US Confirms It Used Depleted Uranium in Syria
The US and its allies have many times attacked Russia for alleged «indiscriminate bombing» in support of the Syrian government, including cluster bombs. The accusations have been denied and never proven. Now the US military has confirmed it misinformed the public about its use of munitions in Syria which cause harm to civilians.
The US military has admitted using depleted uranium (DU) anti-tank rounds on two occasions in 2015 during devastating air strikes against convoys of Islamic State (IS) tanker trucks. Investigative reporter Samuel Oakford first brought up the use of DU ammunition by the coalition in October 2016. There have been questions raised ever since.
According to US Central Command spokesman Major Josh Jacques, a total of 5,265 depleted uranium rounds were fired in combination with other incendiary rounds in 2015. The US may use the munitions again. As the official put it, «We will continue to look at all options during operational planning to defeat ISIS, this includes DU rounds».
Earlier statements maintained that the coalition would not do so. In 2015, the US military Operation Inherent Resolve spokesman John Moore said that US and coalition aircraft have not been and will not be using depleted uranium munitions in Iraq or Syria during Operation Inherent Resolve. Now one can see the statements were not true.
Depleted uranium is the byproduct of the enriched uranium needed to power nuclear reactors. It is roughly 0.7 times as radioactive as natural uranium, and its high density makes it ideal for armor-piercing rounds such as the PGU-14 and certain tank shells.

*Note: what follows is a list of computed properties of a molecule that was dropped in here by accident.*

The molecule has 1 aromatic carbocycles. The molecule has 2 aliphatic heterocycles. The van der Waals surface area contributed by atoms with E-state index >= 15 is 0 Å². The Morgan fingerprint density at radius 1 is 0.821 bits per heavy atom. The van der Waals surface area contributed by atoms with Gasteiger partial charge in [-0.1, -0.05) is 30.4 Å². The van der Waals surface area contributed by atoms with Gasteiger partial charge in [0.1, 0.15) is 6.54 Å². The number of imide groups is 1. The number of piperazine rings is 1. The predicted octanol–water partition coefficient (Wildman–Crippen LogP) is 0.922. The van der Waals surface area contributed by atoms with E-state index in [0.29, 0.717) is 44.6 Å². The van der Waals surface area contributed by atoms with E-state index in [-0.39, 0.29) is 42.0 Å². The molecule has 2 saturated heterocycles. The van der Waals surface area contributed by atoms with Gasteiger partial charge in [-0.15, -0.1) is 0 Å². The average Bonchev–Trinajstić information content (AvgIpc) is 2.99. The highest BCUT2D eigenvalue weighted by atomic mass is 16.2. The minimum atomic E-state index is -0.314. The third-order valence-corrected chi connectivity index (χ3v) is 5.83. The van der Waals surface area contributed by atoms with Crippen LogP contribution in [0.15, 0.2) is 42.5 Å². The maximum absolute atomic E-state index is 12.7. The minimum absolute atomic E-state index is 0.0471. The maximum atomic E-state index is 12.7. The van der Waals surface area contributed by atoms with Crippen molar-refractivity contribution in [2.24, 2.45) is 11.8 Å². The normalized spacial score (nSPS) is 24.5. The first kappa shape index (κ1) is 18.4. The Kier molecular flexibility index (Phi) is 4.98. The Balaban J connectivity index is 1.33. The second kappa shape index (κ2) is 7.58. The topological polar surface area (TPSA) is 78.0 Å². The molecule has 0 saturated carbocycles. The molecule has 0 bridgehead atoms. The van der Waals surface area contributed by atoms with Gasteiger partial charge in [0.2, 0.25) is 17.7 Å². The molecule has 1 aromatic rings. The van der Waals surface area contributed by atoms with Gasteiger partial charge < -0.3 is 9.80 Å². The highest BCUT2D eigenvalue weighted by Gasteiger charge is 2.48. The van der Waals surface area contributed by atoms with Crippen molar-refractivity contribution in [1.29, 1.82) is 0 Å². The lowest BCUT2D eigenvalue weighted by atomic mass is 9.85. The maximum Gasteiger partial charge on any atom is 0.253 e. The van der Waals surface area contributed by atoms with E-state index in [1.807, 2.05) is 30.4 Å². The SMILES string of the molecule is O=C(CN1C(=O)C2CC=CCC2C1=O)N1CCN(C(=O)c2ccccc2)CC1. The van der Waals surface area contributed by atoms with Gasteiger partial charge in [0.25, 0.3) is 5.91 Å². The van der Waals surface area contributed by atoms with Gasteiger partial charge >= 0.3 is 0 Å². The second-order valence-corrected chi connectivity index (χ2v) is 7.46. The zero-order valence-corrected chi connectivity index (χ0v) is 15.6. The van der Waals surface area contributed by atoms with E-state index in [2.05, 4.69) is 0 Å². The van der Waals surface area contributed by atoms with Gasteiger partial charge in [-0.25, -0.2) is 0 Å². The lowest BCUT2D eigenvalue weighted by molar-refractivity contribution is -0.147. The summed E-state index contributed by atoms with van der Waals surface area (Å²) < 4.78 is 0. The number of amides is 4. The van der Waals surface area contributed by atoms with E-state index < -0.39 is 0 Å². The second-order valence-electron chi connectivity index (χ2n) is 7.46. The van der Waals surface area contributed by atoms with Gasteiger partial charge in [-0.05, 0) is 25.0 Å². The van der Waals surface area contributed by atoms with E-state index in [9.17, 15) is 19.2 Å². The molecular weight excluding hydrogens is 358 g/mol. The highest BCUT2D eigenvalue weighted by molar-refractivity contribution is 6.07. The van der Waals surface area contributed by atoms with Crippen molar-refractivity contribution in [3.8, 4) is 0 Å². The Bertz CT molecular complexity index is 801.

The depleted uranium munitions are known for their enhanced armor-piercing capabilities. They have been criticized for posing health risks to soldiers who fire them and to civilian populations. Some scientists and Iraqi physicians blame depleted uranium weapons used by US forces for a major increase in cancer cases and birth defects in Iraq. The munitions have been suspected to be a possible cause of «Gulf War syndrome», the name given to a collection of debilitating maladies suffered by veterans of the 1990-91 Gulf War and the US invasion of Iraq in 2003.
Numerous studies affirm the use of the munitions in Iraq negatively affected the health of civilian population causing cancer and birth defects. When it was used during the 1999 NATO bombing campaign in Kosovo, the United Nations advised that children stay away from the impact zones. Recently published data from the 2003 Iraq War showed that A-10 attack aircraft used more DU against targets that were not tanks or armoured vehicles, questioning the current US justification that DU was needed in Syria. Historic data from the Gulf War also demonstrated that most armoured targets destroyed by A-10s were targeted by Maverick missiles, not DU munitions.
The UN Environment Program has conducted studies and clean-ups of areas affected by use of the munitions in conflicts in the former Yugoslavia and Iraq. It has described them as «chemically and radiologically toxic heavy metal». In 2014, a United Nations International Atomic Energy Agency report on depleted-uranium munitions said that direct contact with larger amounts of depleted uranium through the handling of scrap metal, for instance, could «result in exposures of radiological significance».